The Creative/Artistic Process: Part 2-Example

As part of the series on creative/artistic process, I thought I might try to document what I do while creating art.  That seems easy enough, but I am sure I left a few parts out, or forgot to record what I did because I became immersed in the actual artwork.  Let me try to break down what I did.

I was blocked and wasn’t sure what I was going to do on the empty canvas.  I keep looking at different photographs that I had taken at one of my favorite places and I just couldn’t settle on a particular image.  Nothing was jumping out with excitement saying, “paint me, paint me.”  I started one sketch on a canvas and decided no, I didn’t want to do that.  Then I looked through hundreds more photographs.  I came across some poppy photographs that I liked, so I started to paint while listening to music.  I painted a small series of paintings (5).  That helped loosen me up and unblock my thinking.

I again, look through a couple of images that struck me as paintable. I finally settle on a close up of a rose that I photographed a few years ago.  I draw out the idea on the canvas using a B pencil.  I then draw out the plan in my sketchbook.  My sketch doesn’t look as good as the canvas drawing.

Before starting to paint, I gather my pallet (ice cream lid) and my water bucket (ice cream bucket), my paint, brushes, headphones with music.  It’s night time so I have no distractions. My first set of supplies consist of Grumbacher paint and brushes:

  • Cadmium yellow
  • Titanium White
  • Alizarin Crimson
  • #8 Brush

After that I lose track of the other colors that I used.  But the painting did take place over a couple of days.

After the blocking the colors and before I add details I get to the stage I call “The Yuck Stage.” The Yuk Stage is basically, I am not sure if I actually want to spend any more paint or time on this painting.  For this project, I continued because I wanted to get a start to finish in this piece.  I continued my lower left corner petal.  It was very time consuming.  I actually, didn’t want to take too much time on that corner or the whole painting.  I was still in the Yuck Stage.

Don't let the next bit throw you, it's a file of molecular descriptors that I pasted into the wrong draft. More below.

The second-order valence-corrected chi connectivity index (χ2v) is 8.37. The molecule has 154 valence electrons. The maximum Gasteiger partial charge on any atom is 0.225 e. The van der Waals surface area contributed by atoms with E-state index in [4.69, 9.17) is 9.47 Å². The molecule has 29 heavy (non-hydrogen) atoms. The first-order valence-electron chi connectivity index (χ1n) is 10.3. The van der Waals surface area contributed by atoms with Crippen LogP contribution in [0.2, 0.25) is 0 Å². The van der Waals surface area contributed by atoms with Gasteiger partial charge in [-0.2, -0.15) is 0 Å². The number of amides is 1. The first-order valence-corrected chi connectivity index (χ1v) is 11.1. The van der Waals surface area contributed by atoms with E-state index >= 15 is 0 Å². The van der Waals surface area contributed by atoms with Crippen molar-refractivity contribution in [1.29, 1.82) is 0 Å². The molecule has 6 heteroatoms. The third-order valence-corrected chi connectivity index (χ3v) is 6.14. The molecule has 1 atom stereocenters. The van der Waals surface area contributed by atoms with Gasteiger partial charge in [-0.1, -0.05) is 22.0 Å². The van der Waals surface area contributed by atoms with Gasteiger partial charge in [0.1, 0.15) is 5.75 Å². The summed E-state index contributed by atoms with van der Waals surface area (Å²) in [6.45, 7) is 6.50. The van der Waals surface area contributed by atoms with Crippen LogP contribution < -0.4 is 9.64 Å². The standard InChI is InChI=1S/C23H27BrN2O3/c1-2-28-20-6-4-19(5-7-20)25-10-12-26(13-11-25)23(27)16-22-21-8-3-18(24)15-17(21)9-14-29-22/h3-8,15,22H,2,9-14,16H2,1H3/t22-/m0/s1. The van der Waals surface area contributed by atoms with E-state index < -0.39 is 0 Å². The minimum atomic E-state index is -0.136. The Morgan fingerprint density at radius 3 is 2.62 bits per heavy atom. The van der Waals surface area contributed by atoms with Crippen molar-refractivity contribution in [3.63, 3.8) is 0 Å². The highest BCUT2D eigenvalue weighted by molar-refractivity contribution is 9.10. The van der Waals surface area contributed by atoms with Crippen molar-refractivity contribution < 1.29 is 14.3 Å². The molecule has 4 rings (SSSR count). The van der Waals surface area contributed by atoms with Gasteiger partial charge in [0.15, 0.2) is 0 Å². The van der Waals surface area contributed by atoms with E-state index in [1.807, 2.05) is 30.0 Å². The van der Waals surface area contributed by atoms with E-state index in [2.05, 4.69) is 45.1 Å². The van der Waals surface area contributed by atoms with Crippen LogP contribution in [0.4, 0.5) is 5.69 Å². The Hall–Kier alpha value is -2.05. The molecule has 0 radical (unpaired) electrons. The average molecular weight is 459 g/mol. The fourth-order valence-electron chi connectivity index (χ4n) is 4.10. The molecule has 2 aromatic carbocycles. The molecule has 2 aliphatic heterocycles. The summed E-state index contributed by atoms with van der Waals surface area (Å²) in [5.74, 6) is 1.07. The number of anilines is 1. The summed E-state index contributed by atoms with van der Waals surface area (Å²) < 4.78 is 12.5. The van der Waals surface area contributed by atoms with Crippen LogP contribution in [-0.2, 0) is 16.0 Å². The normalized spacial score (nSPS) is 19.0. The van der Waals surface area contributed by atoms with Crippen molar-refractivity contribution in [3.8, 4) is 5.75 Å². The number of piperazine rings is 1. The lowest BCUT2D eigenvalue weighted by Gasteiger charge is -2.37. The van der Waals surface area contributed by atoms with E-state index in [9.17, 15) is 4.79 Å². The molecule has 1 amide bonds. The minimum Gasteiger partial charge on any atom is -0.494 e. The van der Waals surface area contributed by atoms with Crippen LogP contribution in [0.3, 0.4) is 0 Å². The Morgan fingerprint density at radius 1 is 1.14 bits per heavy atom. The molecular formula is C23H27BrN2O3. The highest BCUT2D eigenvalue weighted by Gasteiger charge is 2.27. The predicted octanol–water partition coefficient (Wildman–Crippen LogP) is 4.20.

The painting sat for a week and a half, untouched.  I only finished it because I made it a goal to finish that painting and another I started.  This painting has less of the Yuck Stage.  Most of my paintings stay in this phase until I get to the small brush stage (a two or a zero sized bush).  When I am using the small brush, I like to listen to quiet and soft music.  Then when I take a break, I will stare at it for a good five to ten minutes and just study the painting and try to see what else I will need to do.

For this painting I flipped it over to get to other areas; I often to this with my flower paintings because I like to see a different perceptive. I know I am done when there are no more brush strokes to put on the painting.

After I finished the Warm Rose I had some left over paint.  I do not like to waist paint, so I made another little painting.  I guess it’s a follow up to the painting.  Something that does not take much mental skill and just a fun; let me see what happens when painting.  I looked at another photograph.  But that photograph not necessarily my favorite flower but the structure is angular.  So I sketch out the outline in paint and then start to fill in with colors.  So I guess this second piece is a mental release.  Maybe next time I will write down everything I do with a painting.

I’m trying to work out examples for my students so that they can work through a process of creating art.


Mrs. Berry


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